The Dark Friend

When death comes into your life at 13 years old, do you allow the dark friend to overtake you and lead you down the dark path?

This essay originally appeared in Issue 12 of Holl & Lane Magazine — a magazine dedicated to sharing truthful, heartfelt storytelling from everyday women. Pick up the full issue in our shop.

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It happened when I was 13.

I was on a double-decker bus, coming home from a bar mitzvah party. We were being typical 13-year-olds, goofing around on the ride back from the party.

The party was a lot of fun. There was some dancing. Mostly gossiping. Definitely eating. As the party was coming to a close, the weather had significantly improved. It went from a cool May day, to a warm, almost summer-like feel.

The bus driver thought the bus was too stuffy, so he opened the two top hatches on the upper-level of the bus before we departed. Seeing as we were 13-yearolds, some of the people on the bus decided to stick their heads out of the hatch.

I was sitting in the back with the boys and another girlfriend. Most of the girls at the party were sitting in the front. So the boys were yelling to the girls across the outside of the moving bus.

There was talking and laughing and everyone having a good time.

But then it happened. I witnessed death.

Within a matter of seconds, my friend fell into the bus. He hit his head on a bridge.

From that moment on, I knew my life would forever change. I was no longer the innocent, ignorant child. I had witnessed death.

I felt guilty. Guilty that I got to live and he had to die. Guilty that I could breathe and he could not. Guilty that I could eat and he was not able to.

A black cloud grew over me. I became broken. And in crept a dark soul through those broken pieces. He wrapped me up and made me feel whole.

That dark soul encouraged me to trust him as I walked down a dark, winding path. That path was covered with uncertainty. But with my new friend, I had the confidence to continue to walk. I walked further and further on that somber path. It grew thicker and felt heavier and heavier the longer I walked.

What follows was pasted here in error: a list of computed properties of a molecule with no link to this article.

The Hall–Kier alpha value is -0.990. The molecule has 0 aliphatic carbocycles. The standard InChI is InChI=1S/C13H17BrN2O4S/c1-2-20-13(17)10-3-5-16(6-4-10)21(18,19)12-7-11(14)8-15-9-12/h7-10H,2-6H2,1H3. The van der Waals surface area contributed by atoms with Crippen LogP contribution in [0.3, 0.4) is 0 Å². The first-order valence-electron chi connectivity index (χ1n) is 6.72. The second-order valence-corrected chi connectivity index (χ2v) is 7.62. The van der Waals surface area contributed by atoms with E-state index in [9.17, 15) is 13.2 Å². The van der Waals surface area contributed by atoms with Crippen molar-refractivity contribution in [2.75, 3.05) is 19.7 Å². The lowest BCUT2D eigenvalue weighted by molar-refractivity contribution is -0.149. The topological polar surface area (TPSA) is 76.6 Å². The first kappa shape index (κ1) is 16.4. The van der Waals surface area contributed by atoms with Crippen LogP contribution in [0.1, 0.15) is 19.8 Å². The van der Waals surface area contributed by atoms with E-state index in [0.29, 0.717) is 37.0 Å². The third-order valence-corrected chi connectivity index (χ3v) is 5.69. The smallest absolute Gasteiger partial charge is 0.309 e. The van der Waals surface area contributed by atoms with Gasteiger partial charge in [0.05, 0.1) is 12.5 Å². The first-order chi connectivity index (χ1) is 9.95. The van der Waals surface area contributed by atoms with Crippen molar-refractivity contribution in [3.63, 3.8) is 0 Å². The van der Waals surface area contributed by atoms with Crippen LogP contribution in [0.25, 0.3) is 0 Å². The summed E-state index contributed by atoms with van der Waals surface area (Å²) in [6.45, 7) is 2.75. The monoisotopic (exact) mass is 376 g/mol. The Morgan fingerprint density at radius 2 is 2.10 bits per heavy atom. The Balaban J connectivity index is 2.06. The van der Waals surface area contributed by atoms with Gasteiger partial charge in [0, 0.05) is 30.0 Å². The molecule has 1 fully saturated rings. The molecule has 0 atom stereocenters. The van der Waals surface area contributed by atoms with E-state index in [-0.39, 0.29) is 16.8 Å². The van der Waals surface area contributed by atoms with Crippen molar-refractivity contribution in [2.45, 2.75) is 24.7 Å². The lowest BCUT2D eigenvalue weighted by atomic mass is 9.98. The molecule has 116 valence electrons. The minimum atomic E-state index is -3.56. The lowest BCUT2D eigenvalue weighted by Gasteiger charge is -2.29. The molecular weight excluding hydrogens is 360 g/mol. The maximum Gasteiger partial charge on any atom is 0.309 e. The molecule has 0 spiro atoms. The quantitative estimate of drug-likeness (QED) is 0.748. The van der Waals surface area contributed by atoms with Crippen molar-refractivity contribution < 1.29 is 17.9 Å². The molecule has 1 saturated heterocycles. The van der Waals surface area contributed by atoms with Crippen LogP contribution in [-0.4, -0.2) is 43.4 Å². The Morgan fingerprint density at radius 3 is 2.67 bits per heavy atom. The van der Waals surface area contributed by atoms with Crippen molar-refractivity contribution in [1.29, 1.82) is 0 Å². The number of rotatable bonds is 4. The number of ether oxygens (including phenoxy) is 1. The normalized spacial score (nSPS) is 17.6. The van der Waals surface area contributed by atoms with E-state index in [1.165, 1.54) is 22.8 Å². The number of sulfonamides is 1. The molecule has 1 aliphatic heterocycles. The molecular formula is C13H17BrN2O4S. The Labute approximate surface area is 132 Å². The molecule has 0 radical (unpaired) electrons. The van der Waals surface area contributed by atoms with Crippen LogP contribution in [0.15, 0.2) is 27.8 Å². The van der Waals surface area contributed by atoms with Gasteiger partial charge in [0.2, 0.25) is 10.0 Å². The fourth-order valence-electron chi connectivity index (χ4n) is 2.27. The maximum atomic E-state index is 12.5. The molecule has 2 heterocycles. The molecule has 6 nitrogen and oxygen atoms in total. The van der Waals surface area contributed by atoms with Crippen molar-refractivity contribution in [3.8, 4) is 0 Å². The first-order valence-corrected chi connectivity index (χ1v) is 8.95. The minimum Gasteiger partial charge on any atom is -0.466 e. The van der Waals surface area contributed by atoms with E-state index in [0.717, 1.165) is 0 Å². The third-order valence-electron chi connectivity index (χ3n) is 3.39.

Until one day when I crumbled. My friends discovered my secret friend and told me he was no good to me.

I went to therapy to deal with my depression. That dark path with that dark friend. He fought to stay with me. He still does.

He wanted to join me after breakups with boyfriends. During low points in my life. During deaths that have been all too frequent in my life.

Every time he showed up, I would humor him. Let him chat. But I would never let him in. He grew used to my flirtatious games. Playing with fire. Looking but not touching. Keeping him close but not letting him in. He offered comfort after my son was born, but I did not take it. I thought about it, but I didn’t need him to come around. He must have seen my weakness… sleep deprivation.

He showed up after my daughter was born. His presence felt familiar when I was struggling. I did toy with the idea of inviting him back into my life. I needed something. I needed him.

But it didn’t feel the same. He was more forceful. He was more determined to take over those broken pieces that will never heal. Death will always leave you a little broken as you lose a piece of yourself in that loved one.

I recognized some of his tactics. I knew what games he was playing. So he tried harder to get in. Maybe that is why he was so forceful. Maybe that is why he wanted me to join him down that dark and somber path.

I was on the edge. Standing there. With him. But I didn’t grab his hand. I turned around and walked away. I left him. Again. He will always offer me comfort. As a wife, mom, entrepreneur.

He will always be there, waiting for the right time to come around. I get lonely, and he sees an invitation. I get down on myself, and he comes by to say hello. He knows my weaknesses, so he will always be there. Waiting in the shadows. Watching to make sure that if I need a friend, he can be that friend.

But it is up to me to decide whether or not to grab his hand and walk down that dark path with him again. For if I go, I may not ever come out again.

Words by Jessica Litman

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